Chapter no 75 – ‌‌‌‌‌‌‌‌‌‌‌‌‌‌‌‌‌‌Valentine’s Day‌


i give olivia a heart necklace for valentine’s day, and she gives me a messenger bag she’s made out of old floppy disks. very cool how she makes things like that. earrings out of pieces of circuit boards. dresses out of t-shirts. bags out of old jeans. she’s so creative. i tell her she should be an artist someday, but she wants to be a scientist. a geneticist, of all things. she wants to find cures for people like her brother, i guess.

we make plans for me to finally meet her parents. a mexican restaurant on amesfort avenue near her house on saturday night.

all day long i’m nervous about it. and when i get nervous my tics come out. i mean, my tics are always there, but they’re not like they used to be when i was little: nothing but a few hard blinks now, the occasional head pull. but when i’m stressed they get worse—and i’m definitely stressing about meeting her folks.

they’re waiting inside when i get to the restaurant. the dad gets up and shakes my hand, and the mom gives me a hug. i give auggie a hello fist-punch and kiss olivia on the cheek before i sit down.

it’s so nice to meet you, justin! we’ve heard so much about you!

her parents couldn’t be nicer. put me at ease right away. the waiter brings over the menus and i notice his expression the moment he lays eyes on august. but i pretend not to notice. i guess we’re all pretending not to notice things tonight. the waiter. my tics. the way august crushes the tortilla chips on the table and spoons the crumbs into his mouth. i look at olivia and she smiles at me. she knows. she sees the waiter’s face. she sees my tics. olivia is a girl who sees everything.

we spend the entire dinner talking and laughing. olivia’s parents ask me about my music, how i got into the fiddle and stuff like that. and i tell them about how i used to play classical violin but I got into appalachian folk music and then zydeco. and they’re listening to every word like they’re really interested. they tell me to let them know the next time my band’s playing a gig so they can come listen.

i’m not used to all the attention, to be truthful. my parents don’t have a clue about what I want to do with my life. they never ask. we never talk like this. i don’t think they even know i traded my baroque violin for an eight-string hardanger fiddle two years ago.

after dinner we go back to olivia’s for some ice cream. their dog greets us at the door. an old dog. super sweet. she’d thrown up all over the hallway, though. olivia’s mom rushes to get paper towels while the dad picks the dog up like she’s a baby.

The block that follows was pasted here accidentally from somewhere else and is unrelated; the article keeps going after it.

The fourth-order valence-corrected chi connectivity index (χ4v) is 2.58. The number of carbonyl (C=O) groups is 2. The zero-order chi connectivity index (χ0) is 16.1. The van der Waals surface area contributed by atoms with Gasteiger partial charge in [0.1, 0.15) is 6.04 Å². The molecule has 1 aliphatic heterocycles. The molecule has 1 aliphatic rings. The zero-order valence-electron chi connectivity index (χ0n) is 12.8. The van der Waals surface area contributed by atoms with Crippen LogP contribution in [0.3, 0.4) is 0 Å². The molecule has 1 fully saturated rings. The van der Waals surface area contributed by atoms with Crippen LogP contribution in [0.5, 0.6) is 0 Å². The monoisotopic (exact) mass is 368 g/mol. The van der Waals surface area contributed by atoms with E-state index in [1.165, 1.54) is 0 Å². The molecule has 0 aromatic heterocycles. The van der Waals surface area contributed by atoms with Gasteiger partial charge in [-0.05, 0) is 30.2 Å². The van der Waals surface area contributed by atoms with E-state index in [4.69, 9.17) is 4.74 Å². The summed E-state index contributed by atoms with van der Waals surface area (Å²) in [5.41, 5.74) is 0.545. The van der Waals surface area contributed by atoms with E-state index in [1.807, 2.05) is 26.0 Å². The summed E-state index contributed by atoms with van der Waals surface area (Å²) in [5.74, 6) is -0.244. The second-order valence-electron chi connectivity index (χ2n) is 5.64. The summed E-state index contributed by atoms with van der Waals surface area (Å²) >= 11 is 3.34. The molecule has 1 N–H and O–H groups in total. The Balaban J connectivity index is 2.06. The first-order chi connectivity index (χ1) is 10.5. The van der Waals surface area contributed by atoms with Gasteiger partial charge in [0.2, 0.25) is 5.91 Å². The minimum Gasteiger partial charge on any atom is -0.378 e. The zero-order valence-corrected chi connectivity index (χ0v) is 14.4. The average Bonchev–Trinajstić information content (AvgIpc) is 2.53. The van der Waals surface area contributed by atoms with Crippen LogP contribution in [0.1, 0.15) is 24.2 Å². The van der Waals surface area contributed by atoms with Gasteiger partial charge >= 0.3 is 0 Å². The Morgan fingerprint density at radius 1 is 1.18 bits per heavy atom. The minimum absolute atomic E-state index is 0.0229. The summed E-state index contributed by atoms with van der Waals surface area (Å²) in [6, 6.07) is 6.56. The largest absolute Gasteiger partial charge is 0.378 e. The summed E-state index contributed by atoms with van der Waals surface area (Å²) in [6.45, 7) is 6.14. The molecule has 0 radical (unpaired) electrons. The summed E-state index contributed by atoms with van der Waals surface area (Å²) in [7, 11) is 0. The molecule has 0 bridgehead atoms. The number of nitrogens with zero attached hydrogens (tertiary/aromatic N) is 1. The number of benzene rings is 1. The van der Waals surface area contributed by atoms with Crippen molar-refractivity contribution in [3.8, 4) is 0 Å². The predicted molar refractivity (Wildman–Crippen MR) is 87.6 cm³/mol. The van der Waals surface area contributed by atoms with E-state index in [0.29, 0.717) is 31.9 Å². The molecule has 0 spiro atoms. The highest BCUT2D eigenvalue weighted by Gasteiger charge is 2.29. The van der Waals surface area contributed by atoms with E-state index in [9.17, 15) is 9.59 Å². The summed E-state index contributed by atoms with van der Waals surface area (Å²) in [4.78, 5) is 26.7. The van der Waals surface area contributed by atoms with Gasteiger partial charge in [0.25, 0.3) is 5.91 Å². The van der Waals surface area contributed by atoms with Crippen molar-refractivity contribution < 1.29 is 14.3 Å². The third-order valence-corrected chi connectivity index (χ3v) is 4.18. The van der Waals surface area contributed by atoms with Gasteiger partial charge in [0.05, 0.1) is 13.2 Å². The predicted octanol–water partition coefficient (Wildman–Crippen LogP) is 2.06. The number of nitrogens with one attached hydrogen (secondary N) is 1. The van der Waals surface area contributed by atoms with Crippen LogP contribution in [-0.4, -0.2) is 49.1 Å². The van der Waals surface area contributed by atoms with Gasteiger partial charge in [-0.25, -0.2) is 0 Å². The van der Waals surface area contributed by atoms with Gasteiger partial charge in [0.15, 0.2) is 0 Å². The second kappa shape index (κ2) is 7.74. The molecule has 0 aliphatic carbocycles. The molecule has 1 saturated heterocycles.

what’s up, ol’ girlie? he says, and the dog’s in heaven, tongue hanging out, tail wagging, legs in the air at awkward angles.

dad, tell justin how you got daisy, says olivia. yeah! says auggie.

the dad smiles and sits down in a chair with the dog still cradled in his arms. it’s obvious he’s told this story lots of times and they all love to hear it.

so i’m coming home from the subway one day, he says, and a homeless guy i’ve never seen in this neighborhood before is pushing this floppy mutt in a stroller, and he comes up to me and says, hey, mister, wanna buy my dog? and without even thinking about it, i say sure, how much you want? and he says ten bucks, so i give him the twenty dollars i have in my wallet and he hands me the dog. justin, i’m telling you, you’ve never smelled anything so bad in your life! she stank so much i can’t even tell you! so i took her right from there to the vet down the street and then i brought her home.

didn’t even call me first, by the way! the mom interjects as she cleans the floor, to see if i’m okay with his bringing home some homeless guy’s dog.

the dog actually looks over at the mom when she says this, like she understands everything everyone is saying about her. she’s a happy dog, like she knows she lucked out that day finding this family.

i kind of know how she feels. i like olivia’s family. they laugh a lot. my family’s not like this at all. my mom and dad got divorced when

i was four and they pretty much hate each other. i grew up spending half of every week in my dad’s apartment in chelsea and the other half in my mom’s place in brooklyn heights. i have a half brother who’s five years older than me and barely knows i exist. for as long as i can remember, i’ve felt like my parents could hardly wait for me to be old enough to take care of myself. “you can go to the store by yourself.” “here’s the key to the apartment.” it’s funny how there’s a word like overprotective to describe some parents, but no word that

means the opposite. what word do you use to describe parents who don’t protect enough? underprotective? neglectful? self-involved? lame? all of the above.

olivia’s family tell each other “i love you” all the time.

i can’t remember the last time anyone in my family said that to me. by the time i go home, my tics have all stopped.

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